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The Role of Biology and Culture in Social Psychology

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Describe the role of biology and culture in the field of social psychology, after 1990. How do you think the field will change because of this more recent shift?

Social psychology is a broad field of study that studies how people observe and interpret their own behavior and the behavior of others; additionally the field serves to examine the ways in which a person’s thoughts, feelings, and behaviors are influenced by the real or imagined presence of others (Stangor, 2011). Biology and culture have both long played a role in the field of social psychology, yet an understanding of the importance of their role shifted in the 1990’s as an acknowledgment in their importance took root. An individual’s biological makeup prepares them to be human beings, this biological makeup provides newborns with the ability to recognize faces and to respond to human voices, young children with the aptitude to learn language and develop friendships, and adults with the motivation to protect themselves and those that they are psychologically close to (Jhangiani & Tarry, 2014). This biological makeup does not determine who people are as individuals, but rather prepares the individual for the social behavior expected of humans (Buss & Kenrick, 1998; Workman & Reader, 2008). This biological preparation might lay the groundwork for who a person can become, yet the culture that an individual grows up in will also influence that individual’s psychological development.

Culture is defined as a “group of people, normally living within a given geographical region, who share a common set of social norms, including religious and family values and moral beliefs” (Fiske, Kitayama, Markus, & Nisbett, 1998; Matsumoto, 2001). The culture that a person grows up in shapes the individual’s everyday behaviors, social norms, thoughts, feelings, and behaviors (Jhangiani & Tarry, 2014). For instance, a person that grows up in a Western culture would likely have culture norms of self-enhancement and independence as this culture encourages individualism and the idea that each person is special (Markus, Mullally, & Kitayama, 1997). An individual that grew up in an East Asian culture would likely have social norms of interdependence, collectivism group togetherness, connectedness, and duty as this culture encourages the development of harmonious social relationships with others (Uchida, Norasakkunkit, & Kitayama, 2004). The social norms that an individual holds to will influence their social psychology on a fundamental level, as individuals from different cultures with different social norms will likely react to social situations differently.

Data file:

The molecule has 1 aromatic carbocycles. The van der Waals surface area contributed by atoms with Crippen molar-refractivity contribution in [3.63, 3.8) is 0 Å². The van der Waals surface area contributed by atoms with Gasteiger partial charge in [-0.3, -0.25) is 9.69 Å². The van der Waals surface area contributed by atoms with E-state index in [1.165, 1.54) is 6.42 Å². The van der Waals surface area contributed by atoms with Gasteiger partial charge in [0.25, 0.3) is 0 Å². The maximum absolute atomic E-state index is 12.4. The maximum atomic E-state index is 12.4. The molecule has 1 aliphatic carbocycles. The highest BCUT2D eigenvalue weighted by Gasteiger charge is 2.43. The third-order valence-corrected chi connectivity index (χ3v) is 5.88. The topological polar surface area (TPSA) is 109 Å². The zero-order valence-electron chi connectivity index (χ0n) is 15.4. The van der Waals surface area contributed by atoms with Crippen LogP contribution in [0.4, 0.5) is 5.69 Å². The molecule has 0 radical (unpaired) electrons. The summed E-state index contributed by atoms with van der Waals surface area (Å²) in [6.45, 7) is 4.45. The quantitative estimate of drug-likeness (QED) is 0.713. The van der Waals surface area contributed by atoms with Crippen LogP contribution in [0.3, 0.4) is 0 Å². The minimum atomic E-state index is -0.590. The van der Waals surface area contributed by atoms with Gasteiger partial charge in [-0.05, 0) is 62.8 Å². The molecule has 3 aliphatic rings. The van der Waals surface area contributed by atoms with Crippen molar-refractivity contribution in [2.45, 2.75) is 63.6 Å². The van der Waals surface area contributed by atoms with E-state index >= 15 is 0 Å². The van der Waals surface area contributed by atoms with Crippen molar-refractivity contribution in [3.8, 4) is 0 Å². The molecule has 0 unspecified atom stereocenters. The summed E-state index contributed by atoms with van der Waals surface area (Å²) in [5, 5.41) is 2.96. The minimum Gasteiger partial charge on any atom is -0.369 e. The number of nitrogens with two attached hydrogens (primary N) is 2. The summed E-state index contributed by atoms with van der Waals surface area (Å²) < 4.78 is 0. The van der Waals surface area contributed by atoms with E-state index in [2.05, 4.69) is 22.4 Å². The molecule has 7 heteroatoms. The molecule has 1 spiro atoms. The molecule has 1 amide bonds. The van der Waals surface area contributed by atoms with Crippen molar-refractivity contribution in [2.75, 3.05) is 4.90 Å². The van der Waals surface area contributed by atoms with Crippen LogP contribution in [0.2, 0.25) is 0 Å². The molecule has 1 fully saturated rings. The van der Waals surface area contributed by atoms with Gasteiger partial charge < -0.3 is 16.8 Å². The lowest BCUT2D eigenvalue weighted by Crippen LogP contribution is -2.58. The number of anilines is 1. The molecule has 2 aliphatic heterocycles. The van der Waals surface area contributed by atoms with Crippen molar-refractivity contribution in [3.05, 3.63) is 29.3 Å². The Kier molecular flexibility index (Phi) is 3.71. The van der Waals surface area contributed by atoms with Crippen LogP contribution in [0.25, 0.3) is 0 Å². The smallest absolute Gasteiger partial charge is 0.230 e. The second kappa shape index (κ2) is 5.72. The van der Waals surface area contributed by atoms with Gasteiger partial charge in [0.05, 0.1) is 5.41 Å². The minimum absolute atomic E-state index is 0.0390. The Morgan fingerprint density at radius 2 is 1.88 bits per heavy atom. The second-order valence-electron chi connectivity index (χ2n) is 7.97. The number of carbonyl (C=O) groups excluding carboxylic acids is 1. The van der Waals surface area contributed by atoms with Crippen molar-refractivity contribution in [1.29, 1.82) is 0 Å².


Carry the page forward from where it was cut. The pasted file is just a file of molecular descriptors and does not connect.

The shift in social psychology towards accepting the importance that biology and culture hold in the field will likely influence the continued growth in the field in a positive manner. An individual’s personal psychology is influenced in part by the individual’s genetic makeup and the culture that taught them the social values that they hold to. Studying the biology and culture will only assist social psychologist in continuing to grow the field. Advances towards this goal have already been made with the creation of testing devices like the fMRI machine which researchers utilize in a wide variety of psychological research. I personally believe the shift will lead to social psychology research including elements of biological research and the creation of new biological scanning techniques to aid in psychological research. Additionally, research studies may begin to include a cultural aspect in order for researchers to increase their understanding of the effect of culture on social psychology.


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Fiske, A., Kitayama, S., Markus, H., & Nisbett, R. (1998). The cultural matrix of social psychology. In D. Gilbert, S. Fiske, & G. Lindzey (Eds.), The handbook of social psychology (4th ed., pp. 915–981). New York, NY: McGraw-Hill.

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Jhangiani, R. & Tarry, H. (2014) Principles of Social Psychology – 1st International Edition. Victoria, B.C.: BC campus. Retrieved from

Markus, H. R., Mullally, P., & Kitayama, S. (1997). Selfways: Diversity in modes of cultural participation. In U. Neisser & D. A. Jopling (Eds.), The conceptual self in context: Culture, experience, self-understanding (pp. 13–61). New York, NY: Cambridge University Press.

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Uchida, Y., Norasakkunkit, V., & Kitayama, S. (2004). Cultural constructions of happiness:Theory and empirical evidence. Journal of Happiness Studies, 5(3), 223–239.

Workman, L., & Reader, W. (2008). Evolutionary psychology: An introduction (2nd ed.). New York, NY: Cambridge University Press.

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